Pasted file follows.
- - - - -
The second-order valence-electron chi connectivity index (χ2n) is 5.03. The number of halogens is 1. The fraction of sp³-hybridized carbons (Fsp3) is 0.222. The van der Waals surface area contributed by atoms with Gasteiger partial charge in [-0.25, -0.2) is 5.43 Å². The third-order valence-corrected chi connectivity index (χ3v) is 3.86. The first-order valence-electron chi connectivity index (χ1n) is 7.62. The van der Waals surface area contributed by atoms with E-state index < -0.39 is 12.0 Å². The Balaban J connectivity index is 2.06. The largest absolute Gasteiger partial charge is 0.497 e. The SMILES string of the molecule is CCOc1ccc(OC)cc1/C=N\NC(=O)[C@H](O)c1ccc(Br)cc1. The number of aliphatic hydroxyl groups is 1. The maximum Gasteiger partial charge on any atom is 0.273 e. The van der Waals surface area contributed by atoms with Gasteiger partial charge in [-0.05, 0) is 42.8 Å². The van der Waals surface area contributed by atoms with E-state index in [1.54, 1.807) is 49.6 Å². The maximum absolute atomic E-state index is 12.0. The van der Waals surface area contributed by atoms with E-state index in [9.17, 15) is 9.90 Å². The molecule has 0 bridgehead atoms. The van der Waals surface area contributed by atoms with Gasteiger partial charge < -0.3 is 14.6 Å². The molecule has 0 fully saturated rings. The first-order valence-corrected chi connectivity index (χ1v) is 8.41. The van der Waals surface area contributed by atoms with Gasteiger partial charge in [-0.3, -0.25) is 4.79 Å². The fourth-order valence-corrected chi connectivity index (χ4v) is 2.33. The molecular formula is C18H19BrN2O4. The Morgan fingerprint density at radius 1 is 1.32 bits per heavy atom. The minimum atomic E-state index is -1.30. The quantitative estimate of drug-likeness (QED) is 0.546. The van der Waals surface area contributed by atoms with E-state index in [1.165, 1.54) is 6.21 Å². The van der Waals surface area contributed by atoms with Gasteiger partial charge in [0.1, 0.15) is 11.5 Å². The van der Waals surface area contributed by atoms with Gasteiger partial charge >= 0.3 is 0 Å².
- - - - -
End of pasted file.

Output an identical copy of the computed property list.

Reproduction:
The second-order valence-electron chi connectivity index (χ2n) is 5.03. The number of halogens is 1. The fraction of sp³-hybridized carbons (Fsp3) is 0.222. The van der Waals surface area contributed by atoms with Gasteiger partial charge in [-0.25, -0.2) is 5.43 Å². The third-order valence-corrected chi connectivity index (χ3v) is 3.86. The first-order valence-electron chi connectivity index (χ1n) is 7.62. The van der Waals surface area contributed by atoms with E-state index < -0.39 is 12.0 Å². The Balaban J connectivity index is 2.06. The largest absolute Gasteiger partial charge is 0.497 e. The SMILES string of the molecule is CCOc1ccc(OC)cc1/C=N\NC(=O)[C@H](O)c1ccc(Br)cc1. The number of aliphatic hydroxyl groups is 1. The maximum Gasteiger partial charge on any atom is 0.273 e. The van der Waals surface area contributed by atoms with Gasteiger partial charge in [-0.05, 0) is 42.8 Å². The van der Waals surface area contributed by atoms with E-state index in [1.54, 1.807) is 49.6 Å². The maximum absolute atomic E-state index is 12.0. The van der Waals surface area contributed by atoms with E-state index in [9.17, 15) is 9.90 Å². The molecule has 0 bridgehead atoms. The van der Waals surface area contributed by atoms with Gasteiger partial charge < -0.3 is 14.6 Å². The molecule has 0 fully saturated rings. The first-order valence-corrected chi connectivity index (χ1v) is 8.41. The van der Waals surface area contributed by atoms with Gasteiger partial charge in [-0.3, -0.25) is 4.79 Å². The fourth-order valence-corrected chi connectivity index (χ4v) is 2.33. The molecular formula is C18H19BrN2O4. The Morgan fingerprint density at radius 1 is 1.32 bits per heavy atom. The minimum atomic E-state index is -1.30. The quantitative estimate of drug-likeness (QED) is 0.546. The van der Waals surface area contributed by atoms with E-state index in [1.165, 1.54) is 6.21 Å². The van der Waals surface area contributed by atoms with Gasteiger partial charge in [0.1, 0.15) is 11.5 Å². The van der Waals surface area contributed by atoms with Gasteiger partial charge >= 0.3 is 0 Å².